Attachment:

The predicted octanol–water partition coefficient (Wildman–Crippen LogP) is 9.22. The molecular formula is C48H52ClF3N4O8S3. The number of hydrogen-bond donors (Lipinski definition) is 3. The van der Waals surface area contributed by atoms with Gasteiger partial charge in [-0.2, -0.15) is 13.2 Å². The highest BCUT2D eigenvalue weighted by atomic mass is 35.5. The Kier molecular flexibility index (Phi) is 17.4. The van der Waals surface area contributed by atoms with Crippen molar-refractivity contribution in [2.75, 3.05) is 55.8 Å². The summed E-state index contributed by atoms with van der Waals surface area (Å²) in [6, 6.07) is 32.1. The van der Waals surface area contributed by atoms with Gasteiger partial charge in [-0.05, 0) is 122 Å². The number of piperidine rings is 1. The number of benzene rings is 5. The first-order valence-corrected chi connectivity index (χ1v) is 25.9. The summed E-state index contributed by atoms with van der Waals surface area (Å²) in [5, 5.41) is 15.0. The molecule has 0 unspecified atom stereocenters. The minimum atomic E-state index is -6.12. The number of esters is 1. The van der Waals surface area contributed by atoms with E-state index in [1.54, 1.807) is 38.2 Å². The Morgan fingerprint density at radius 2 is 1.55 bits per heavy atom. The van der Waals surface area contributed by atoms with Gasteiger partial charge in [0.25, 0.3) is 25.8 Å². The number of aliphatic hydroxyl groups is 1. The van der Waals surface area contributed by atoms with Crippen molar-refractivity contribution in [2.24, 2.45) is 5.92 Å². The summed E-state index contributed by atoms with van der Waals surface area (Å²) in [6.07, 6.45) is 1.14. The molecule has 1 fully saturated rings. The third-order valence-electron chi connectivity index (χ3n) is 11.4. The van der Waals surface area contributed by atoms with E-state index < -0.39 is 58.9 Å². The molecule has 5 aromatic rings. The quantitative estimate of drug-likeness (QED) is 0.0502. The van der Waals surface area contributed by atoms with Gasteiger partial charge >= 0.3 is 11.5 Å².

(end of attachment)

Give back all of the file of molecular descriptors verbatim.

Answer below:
The predicted octanol–water partition coefficient (Wildman–Crippen LogP) is 9.22. The molecular formula is C48H52ClF3N4O8S3. The number of hydrogen-bond donors (Lipinski definition) is 3. The van der Waals surface area contributed by atoms with Gasteiger partial charge in [-0.2, -0.15) is 13.2 Å². The highest BCUT2D eigenvalue weighted by atomic mass is 35.5. The Kier molecular flexibility index (Phi) is 17.4. The van der Waals surface area contributed by atoms with Crippen molar-refractivity contribution in [2.75, 3.05) is 55.8 Å². The summed E-state index contributed by atoms with van der Waals surface area (Å²) in [6, 6.07) is 32.1. The van der Waals surface area contributed by atoms with Gasteiger partial charge in [-0.05, 0) is 122 Å². The number of piperidine rings is 1. The number of benzene rings is 5. The first-order valence-corrected chi connectivity index (χ1v) is 25.9. The summed E-state index contributed by atoms with van der Waals surface area (Å²) in [5, 5.41) is 15.0. The molecule has 0 unspecified atom stereocenters. The minimum atomic E-state index is -6.12. The number of esters is 1. The van der Waals surface area contributed by atoms with E-state index in [1.54, 1.807) is 38.2 Å². The Morgan fingerprint density at radius 2 is 1.55 bits per heavy atom. The van der Waals surface area contributed by atoms with Gasteiger partial charge in [0.25, 0.3) is 25.8 Å². The number of aliphatic hydroxyl groups is 1. The van der Waals surface area contributed by atoms with Crippen molar-refractivity contribution in [2.24, 2.45) is 5.92 Å². The summed E-state index contributed by atoms with van der Waals surface area (Å²) in [6.07, 6.45) is 1.14. The molecule has 1 fully saturated rings. The third-order valence-electron chi connectivity index (χ3n) is 11.4. The van der Waals surface area contributed by atoms with E-state index < -0.39 is 58.9 Å². The molecule has 5 aromatic rings. The quantitative estimate of drug-likeness (QED) is 0.0502. The van der Waals surface area contributed by atoms with Gasteiger partial charge >= 0.3 is 11.5 Å².